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Gregor, Boots and Lizzie’s parents are not completely useless, and never by choice, but they are rarely able to help Gregor with his unique problems. Averted in Gregor the Overlander when his dad manages to steer them back to Regalia.
Averted with Vikus, though he usually plays more of a supporting role.
Aerith and Bob: The humans have both typical English names — Henry, Howard, York, Susanna, Judith — and more fantastic names like Solovet, Nerissa, Vikus and Mareth. Lampshaded when Gregor is introduced to – Henry, he almost laughs that "among all these strange names, there's a Henry".
Arc Words: Certain phrases from the various Prophecies get repeated over and over again in the story before it's revealed what they mean:
"Two Over, two Under, of royal descent, two Crawlers, two Fliers, two Spinners ascent, one Gnawer beside, one lost up ahead, and 8 will be left when we count up the dead" from the Prophecy Of Grey in Gregor the Overlander.
"Die the Baby, die its heart, die its most important part" from the Prophecy Of Bane in Gregor and the Prophecy of Bane.
"Turn and turn and turn again, you see the what but not the when", "Remedy and wrong intwine and so they form a single vine" and "If the flames of war are fanned, all Warmbloods lose the Underland" from the Prophecy Of Blood in Gregor and the Curse of the Warmbloods.
" Father, mother, sister, brother, off they go, I don't know if I'll see another" from the Prophecy Of Secrets in Gregor and the Marks of Secret.
"What she saw, it is the flaw, in the Code Of Claw" and "When the Monster's blood is spilled, when the Warrior has been killed" from the Prophecy Of Time in Gregor and the Code of Claw.
Badass Normal: Gregor. And Luxa. And Ripred. Okay, pretty much everyone here can kick butt.
Beneath the Earth: The series is all about this trope. More than 90 percent of the books take place in an underground world beneath New York called the Underland.
In Gregor and the Prophecy of Bane, Gregor learns he's a "rager" a person with highly developed warrior skills, a natural-born killer. Meaning he has a natural capacity to go into this state when his life is in danger. It's not always voluntary, which is really bad for a character who normally hates to kill.
Ripred is also a "rager".
Big Applesauce: The Underland is located directly underneath New York. Of course.
More specifically, Twitchtip the 'scent seer' whose sense of smell is so accurate that she can smell secrets — not a fast track to the popular crowd.
Also, Nerissa. Funny how a society built on one man's prophecies treats their own personal prophetess so poorly.
Turns out being the Warrior of the prophecy isn't much fun for Gregor. At the end of the series, Gregor is warned that with his rager abilities it will be much easier for him to kill people, so he'll always have to keep an eye on himself.
Bond Creatures: The Underlander humans and the bats are the only species with this. Until Gregor and the Code of Claw.
Call a Rabbit a "Smeerp": The assorted oversized creatures of the overworld are given simpler names, allegedly by the people who live there. (Rats are known as "gnawers", spiders as "spinners", and so on.) This is what the creatures of the Underworld actually call themselves, just translated into the nearest thing in English. Humans have one of these names too among the Underworld creaturesnote "killer", but they don't like to hear it.
Character Development: Oodles of this. It's quite refreshing, actually. Gregor goes out of his way to point this out in Luxa when she goes to Temp for advice in later books.
Character Name and the Noun Phrase: The series starts off with Gregor the Overlander, then continues to Gregor and the Prophecy of Bane, then Curse of the Warmbloods, and so on.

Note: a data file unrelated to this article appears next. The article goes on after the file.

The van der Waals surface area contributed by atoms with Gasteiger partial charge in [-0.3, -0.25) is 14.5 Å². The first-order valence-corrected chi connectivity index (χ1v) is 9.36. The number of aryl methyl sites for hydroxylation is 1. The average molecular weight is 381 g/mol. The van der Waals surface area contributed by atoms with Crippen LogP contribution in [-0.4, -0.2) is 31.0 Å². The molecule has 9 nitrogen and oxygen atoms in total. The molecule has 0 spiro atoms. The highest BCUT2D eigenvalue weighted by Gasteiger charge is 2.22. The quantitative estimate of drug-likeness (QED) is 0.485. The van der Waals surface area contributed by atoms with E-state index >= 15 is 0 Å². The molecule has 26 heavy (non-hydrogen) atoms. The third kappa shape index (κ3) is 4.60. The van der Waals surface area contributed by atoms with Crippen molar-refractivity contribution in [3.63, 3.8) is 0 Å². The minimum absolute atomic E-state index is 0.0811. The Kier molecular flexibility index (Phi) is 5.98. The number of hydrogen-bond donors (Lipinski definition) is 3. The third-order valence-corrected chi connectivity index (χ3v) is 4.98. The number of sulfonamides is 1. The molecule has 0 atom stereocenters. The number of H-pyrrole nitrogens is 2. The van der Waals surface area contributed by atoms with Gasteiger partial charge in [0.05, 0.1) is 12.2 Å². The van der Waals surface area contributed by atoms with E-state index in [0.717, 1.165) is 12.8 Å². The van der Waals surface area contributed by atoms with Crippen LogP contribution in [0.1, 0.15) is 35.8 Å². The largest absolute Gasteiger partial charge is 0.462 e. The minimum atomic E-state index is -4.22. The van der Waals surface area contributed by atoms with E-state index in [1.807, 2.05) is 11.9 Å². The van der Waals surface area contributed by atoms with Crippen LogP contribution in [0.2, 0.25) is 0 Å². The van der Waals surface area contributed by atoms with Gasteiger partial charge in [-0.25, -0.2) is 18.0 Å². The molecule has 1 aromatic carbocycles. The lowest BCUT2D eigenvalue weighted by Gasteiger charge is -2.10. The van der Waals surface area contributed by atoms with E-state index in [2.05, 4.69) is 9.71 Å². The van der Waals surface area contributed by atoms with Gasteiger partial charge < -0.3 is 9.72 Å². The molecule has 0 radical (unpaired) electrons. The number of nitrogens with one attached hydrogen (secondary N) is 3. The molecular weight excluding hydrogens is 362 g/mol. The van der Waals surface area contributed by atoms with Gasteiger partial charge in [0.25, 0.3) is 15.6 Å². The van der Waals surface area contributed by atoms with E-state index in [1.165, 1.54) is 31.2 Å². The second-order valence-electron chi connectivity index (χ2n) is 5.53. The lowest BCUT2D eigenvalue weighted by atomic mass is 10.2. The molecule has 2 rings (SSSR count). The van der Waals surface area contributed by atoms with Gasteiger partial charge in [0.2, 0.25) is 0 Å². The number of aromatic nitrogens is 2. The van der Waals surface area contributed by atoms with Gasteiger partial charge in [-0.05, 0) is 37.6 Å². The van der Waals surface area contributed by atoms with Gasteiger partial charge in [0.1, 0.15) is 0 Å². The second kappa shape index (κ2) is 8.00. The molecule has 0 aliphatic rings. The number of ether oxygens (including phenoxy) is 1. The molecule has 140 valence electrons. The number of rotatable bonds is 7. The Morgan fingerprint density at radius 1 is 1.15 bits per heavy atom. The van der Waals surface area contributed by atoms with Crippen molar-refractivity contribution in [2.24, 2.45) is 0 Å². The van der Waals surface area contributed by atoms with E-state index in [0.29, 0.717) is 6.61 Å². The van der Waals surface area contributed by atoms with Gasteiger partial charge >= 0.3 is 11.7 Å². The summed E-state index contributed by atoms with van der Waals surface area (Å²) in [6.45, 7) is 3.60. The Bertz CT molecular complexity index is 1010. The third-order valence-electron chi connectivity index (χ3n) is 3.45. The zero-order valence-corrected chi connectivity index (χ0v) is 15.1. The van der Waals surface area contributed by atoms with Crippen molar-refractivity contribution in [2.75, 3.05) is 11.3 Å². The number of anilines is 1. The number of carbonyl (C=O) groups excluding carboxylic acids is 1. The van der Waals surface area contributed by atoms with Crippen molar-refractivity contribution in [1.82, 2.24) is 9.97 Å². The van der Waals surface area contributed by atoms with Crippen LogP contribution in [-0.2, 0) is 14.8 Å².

The Kill 'em All ending leaves Gregor in a state of emotional distress about many characters, many of whom were absolute jerkasses toward him. Particularly in Gregor and the Code of Claw, when faced with the Prophecy of Time that foretells his own death.
On a smaller scale, the True Companions have a very confused, not-quite-stunned reaction to the death of Tick in Gregor the Overlander.
Death World: The Underland jungle. Scratch that, the entire Underland may count. Besides the humans have to deal with intelligent races of Rodents of Unusual Size and Big Creepy-Crawlies. This isn't to mention the earthquakes, volcanoes, eyeless plesiosaurs, giant squid and the occasional plague outbreak. Good thing the humans have the bats on their side — otherwise they probably would have been goners long ago.
Die Laughing: A certain type of carnivorous plant in the Vineyard of Eyes emits a euphoric gas that makes you laugh at everything, rendering you helpless to the attacking vines.
Disappeared Dad: The father of the titular character in Gregor the Overlander, vanished when he was eight. They find him though.
The Drag-Along: Temp and Boots. Averted in Gregor and The Curse of The Warmbloods. Temp kept on warning them, first suggested the idea that the cradle/cure might not be where they thought it was, and Boots did her dance.
Ripred: And if Temp is right, it would explain one thing .. The point of having a crawler on this whole hellish trip! Honestly, how has he added to anything of significance? No offense, Temp, you've been a real champ about babysitting, but what have you contributed? Nothing! Maybe this is it! Your big moment!
Dude, Where's My Respect?: The Underlanders will spend centuries meditating on the possible meanings of Sandwich's prophecies, but they won't give a second thought to whatever Nerissa says.Sure, Nerissa is not all there but her visions are accurate.note The problem is she doesn't know the time her visions take place. They could be ten years into the future or five years before she was born for all she knows. Gregor at least gives her the respect she deserves.
Even though the crawlers/cockroaches, gnawers/rats, spinners/spiders, fliers/bats, etc. that coexist with humans in the Underland are not human, they are sentient and treated as full characters on the same level as humans. Prejudices held among human characters towards these species are even treated as equal to any intra-human bigotry.
The bats, humans, and mice are allies with each other, and hate the rats, who hate just about everyone but especially the humans and mice. The insects pretty much hate all the mammals. The spiders are willing to play both sides, and the cockroaches are considered stupid.
Also, the nursery rhyme features the line, "Some will slice and some will pour." This sounds like an innocent tea party, but turns out to be a description of the medieval-style warfare used in the Underland. "Slicing" refers to the use of swords, and "pouring" refers to the pouring of boiling oil over the walls of a fortress or castle to stop a siege.